This tiny studio apartment in Darlinghurst, Australia was selected and designed by architect Brad Schwartz for himself. It was a compromise in space for the sake of location, a perfect example of an inventive use of space. The entire structure revolves around a multifunctional wall unit, which shows and conceals different elements via its sliding doors. Thanks to this feature, the same room can be used as a wine cellar, entertainment area, or home office. I love the clean minimalist look of the apartment and clever space-expanding visual tricks, such as mirrors, narrow floor boards, unified color scheme. See more photos after the break.
Here is an example of a 3D printer put to good use – GustaVino, a stylish and versatile Gaudi inspired modular wine rack made from renewable materials. In its collapsed state it barely takes any space at all, and fully expanded, it can accommodate nine bottles. You can build your wine rack vertically or horizontally, to fit your desired proportions. Beautiful idea. Currently Kickstarting.
The Nesting Shelf by Nendo is one of those “why haven’t I thought of it” objects. Simple and adaptable, it can benefit any small space. The construction of the piece is based on an ultra-thin horizontal section (just 4.8 mm) that slides inside the outer shelving. When expanded to its fullest the shelf doubles in size. Neat.
Jerusalem based young designer Michal Blutrich created Pile, a stackable furniture kit for tiny apartments. It consists of a table, a lamp, and a series of cushions, all you need, really, to accommodate a group of unexpected guests. Designer explains: “Stacking means to reorder elements from horizontal to a vertical and compact composition – creating a sculptural object. This ordinary but effective technique led to the essence of the work: A transforming furniture, with the gesture of opening up to reveal a space to meet.” Check out the video to see the product in action.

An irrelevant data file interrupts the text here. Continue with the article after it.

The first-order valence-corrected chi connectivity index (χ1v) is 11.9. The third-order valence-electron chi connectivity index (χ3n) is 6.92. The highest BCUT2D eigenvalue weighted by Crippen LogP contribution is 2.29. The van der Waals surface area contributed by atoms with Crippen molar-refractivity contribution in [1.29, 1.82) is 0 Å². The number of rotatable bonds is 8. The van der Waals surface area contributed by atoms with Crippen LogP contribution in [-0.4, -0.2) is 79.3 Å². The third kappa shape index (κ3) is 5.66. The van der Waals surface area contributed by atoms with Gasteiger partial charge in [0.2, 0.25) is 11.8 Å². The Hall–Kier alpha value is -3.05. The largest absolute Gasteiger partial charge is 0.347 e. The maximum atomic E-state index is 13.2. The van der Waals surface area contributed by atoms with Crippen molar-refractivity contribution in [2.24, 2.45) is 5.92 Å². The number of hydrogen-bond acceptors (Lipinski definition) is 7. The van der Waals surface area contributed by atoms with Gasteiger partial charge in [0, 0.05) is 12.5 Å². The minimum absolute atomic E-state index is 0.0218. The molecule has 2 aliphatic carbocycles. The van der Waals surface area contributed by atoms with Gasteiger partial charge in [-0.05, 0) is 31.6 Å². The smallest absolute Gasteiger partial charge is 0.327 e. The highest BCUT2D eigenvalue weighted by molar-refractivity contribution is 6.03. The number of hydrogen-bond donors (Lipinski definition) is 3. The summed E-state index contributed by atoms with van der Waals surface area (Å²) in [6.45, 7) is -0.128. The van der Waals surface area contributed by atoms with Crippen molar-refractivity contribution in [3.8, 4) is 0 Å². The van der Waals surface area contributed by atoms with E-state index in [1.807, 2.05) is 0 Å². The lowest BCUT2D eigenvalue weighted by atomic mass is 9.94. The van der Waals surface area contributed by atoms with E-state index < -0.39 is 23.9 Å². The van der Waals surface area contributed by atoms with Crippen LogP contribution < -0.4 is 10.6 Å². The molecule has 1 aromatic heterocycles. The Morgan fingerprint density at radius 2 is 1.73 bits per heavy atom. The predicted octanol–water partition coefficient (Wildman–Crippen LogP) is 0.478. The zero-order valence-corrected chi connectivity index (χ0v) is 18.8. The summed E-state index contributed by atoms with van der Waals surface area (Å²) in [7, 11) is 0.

Growing up in Soviet Russia, I remember an odd piece of furniture that most of us bought to accommodate an occasional overnight guest. It was an uncomfortable pull-up chair that could be transformed into an equally uncomfortable (and mercilessly narrow) bed. This is why I am so excited about this witty evolution of the old idea by Moscow based designer Elena Sidorova. She aims at the same function, but approaches it with infinitely more pizazz and ergonomic kindness. The Flop chair looks comfortable and spacious, and it can be easily turned into a functional tween bed. And as a bonus feature, all the guest bed paraphernalia (pillows, comforters, and sheets) can be stored right here, inside the chair.
Simply called Library, this happy modular shelving system by Penghao Shan has a lot to offer to a limited space. The design is based on a simple principle: a leaning construction gets more stable as you put more wight on it. A wooden frame is the base of the shelving unit. You can use your freedom of expression to attach containers, a desk component, or shelves. Infinitely adjustable, Library can also be quickly disassembled and stored flat.
Escape Traveler by Escape Homes is a proper luxury home, scaled down to 269 square feet. And it is mobile, which is another major win. This little cottage on wheels is styled after the Canoe Bay Resort cottages in Northern Wisconsin. It features everything a normal house should have, such as a full-size kitchen and bathroom, bedroom, dining area, plus a few extras, like a washing machine and a fire place. It also has climate control and tons of over-the-head storage. See more photos after the break.
A notable Kickstarter for the urban gardeners out there – Elegant Farm. Made from all-natural recycled materials (glass bottles, ropes, leather straps, recycled whiskey barrels), this hydroponic system allows you to grow your veg in style. The principle is low tech and simple. Bubbles of air from the air pump lift water up to feed the plants. The liquid nutrients drain down through each planter to the reservoir and the plants drink as much as they need. Tiny rocks in each bottle give the plant roots something to hold onto so there’s no soil. Refill once a week and repeat. Available for purchase through Kickstarter.